Azurie – Interview
V. Shantaram is locked in one of his many serious conferences at Rajkamal Studios. The orders are: “Boss at work: no one to disturb.” The orders are carried out under the supervision of Shantaram’s son Kiran.
Somewhere in the middle of the conference two women, rather aged but full of life, enter the studios. They want to see Shantaram at any cost. One of them has come all the way from Pakistan.
People at the studio tell them it is just not possible. Kiran says the same thing. The woman from Pakistan gets a little impatient, looks agitated. She asks Kiran to tell his father that the woman who wants to meet him is called Azurie.
Somewhere in Kiran’s mind a bell rings. He has heard the name Azurie from his father. He sends word to him. The same Azurie means so much to Shantaram.
He is engulfed as it were by a flood of memories. He comes down, meets Azurie and for an hour or so it is a long walk down memory lane. So much has changed and there is so much to talk about.
Tears of Joy
A few days later, Azurie calls on Sulochana (Sr.) also known as Ruby Myers. One look at her and there are profuse tears of joy. It is a memorable meeting after more than twenty years. Azurie and Ruby Myers were stars in their own time, women whose beauty, talent and courage were talked about in the Forties.
Azurie also met a number of her old friends, “Friends whose friendship is for all time,” and everywhere there was a joy abounding. It was the same Azurie who, more than thirty years ago, had brought joy into hundreds of lives – on the screen and even outside it.
Before I go any further, I must tell you something about Azurie, the woman who has made a place of honor for herself. “People may forget me. For the present generation, the name Azurie may not mean anything but… I know and the people who know me and my work know what I am. It is a sorry thing to learn, now artistes, who have done so much for Indian cinema are left to suffer in silence. The Indian film industry should feel ashamed to let artistes like Sulochana and Cuckoo slowly wait to die,” a fiery Azurie says. She is seventy-two years old, they say, but has the body (“what a figure!” someone exclaimed) and the mind of a thirty-year-old (not more than forty, certainly).
Visit to India
Azurie is now in Pakistan where she had settled down soon after partition. She was in Bombay recently “to visit my relations and some good friends.” It was at her old house in Mahim, Bombay. She stood almost an hour and talked at breakneck speed with some very articulate gestures of her hands, eyes and body, relating the story of Azurie, the nimble-footed dancer, the woman who, in those dim and distance days brought respectability to dancing in films – and even outside films.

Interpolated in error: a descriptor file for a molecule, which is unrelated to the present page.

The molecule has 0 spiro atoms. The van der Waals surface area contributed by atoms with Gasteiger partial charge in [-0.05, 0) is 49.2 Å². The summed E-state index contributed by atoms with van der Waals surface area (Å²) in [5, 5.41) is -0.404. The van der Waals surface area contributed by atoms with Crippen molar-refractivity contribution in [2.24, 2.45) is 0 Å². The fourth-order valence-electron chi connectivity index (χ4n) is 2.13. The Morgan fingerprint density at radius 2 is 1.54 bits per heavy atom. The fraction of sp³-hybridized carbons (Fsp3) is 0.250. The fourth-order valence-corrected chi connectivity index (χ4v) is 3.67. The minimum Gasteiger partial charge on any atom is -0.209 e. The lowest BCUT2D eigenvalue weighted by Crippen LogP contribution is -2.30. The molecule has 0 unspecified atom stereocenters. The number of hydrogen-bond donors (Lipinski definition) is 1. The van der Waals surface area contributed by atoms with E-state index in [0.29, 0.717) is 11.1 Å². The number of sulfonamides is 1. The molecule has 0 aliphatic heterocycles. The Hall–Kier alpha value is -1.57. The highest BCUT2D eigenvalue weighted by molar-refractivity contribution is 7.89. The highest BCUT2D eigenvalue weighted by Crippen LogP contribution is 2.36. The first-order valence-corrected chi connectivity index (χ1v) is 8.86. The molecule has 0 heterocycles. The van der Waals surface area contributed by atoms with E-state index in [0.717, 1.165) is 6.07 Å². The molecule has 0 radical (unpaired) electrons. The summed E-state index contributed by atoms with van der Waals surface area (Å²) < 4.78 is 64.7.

Annette (that was Azurie’s name before she was christened Azurie for films) was born into a family where films, Hindi films specially, was taboo. Her father was a strict disciplinarian, Surgeon General Gueizler. And her mother an orthodox Indian Brahmin. Till almost her fourteenth year, Annette know nothing about Hindi films. It was her Indian cook and driver who first drew her attention to the “Indian film” (words used with contempt among the higher class then and even now).
When Annette saw her first Indian film, she was stunned. She felt it was all like magic. Instantly she felt the urge to be a part of that magic. Many times after that first time, Annette slipped away from home at great risk to see the magic till one day she saw the shooting of a film in which she saw Sulochana (Ruby Meyers) for the first time. “Oh she was so beautiful! When she came down the steps. I almost lost my heartbeats. She was like an angel, a Goddess coming down from heaven. I stared at her for almost an hour,” Azurie still remembers the first time she saw Sulochana who was to be her “very good friend” later.
A Bit Role
The fourth time Annette went to see a shooting (her father still didn’t know anything) someone offered her a bit role in a film. “I still remember. I had to carry a pot and swing my hips for the scene. I did two or three scenes like that and soon I think they noticed my hips and my beautiful body. One day a film-maker asked me if I could dance and without thinking twice, I said ‘yes’. I started dancing and soon found out that I was born to dance. Everything came to me naturally, everything just flowed out of my body and the film-makers were very, very happy and I was happier than them,” she says.
Soon Annette became a known dancer – not only in films but also at private and some public functions. She remembers one particular performance. “I was dancing for a program organized by one Attiya Begum (“who encouraged me the most”). I went on dancing. I was possessed as if it were by the dance and I didn’t even see when my father walked in. Back home it was the most painful night for me. My dancing there before all the Sahibs was a big insult for him. He was livid with rage. He closed the door and whacked me till I had turned black and blue and even broke a bone. I still have that mark on my hand, the price I had to pay for my love for dancing.” Azurie says, going nostalgic.
The broken bone and all the stringent measures taken against her failed to stop her from dancing. The “dancing devil” had possessed her and she was willing to do or die for dancing. Everything fell in place and in a short time Annette became the dancing rage. Dancing had become a part of her being. In films she was a star, the first dancing star. At a time when even acting was considered to be taboo, something closely connected with prostitution, Annette wore the most daring outfits and danced straight into the hearts of men — and women. Her body, her figure, became things that were discussed in every quarter, every circle. From Meerabai’s dances to the modern, the most exotic dances she was an adept in every form of dancing — “I just tried and everything came to me. It was God’s gift to me.”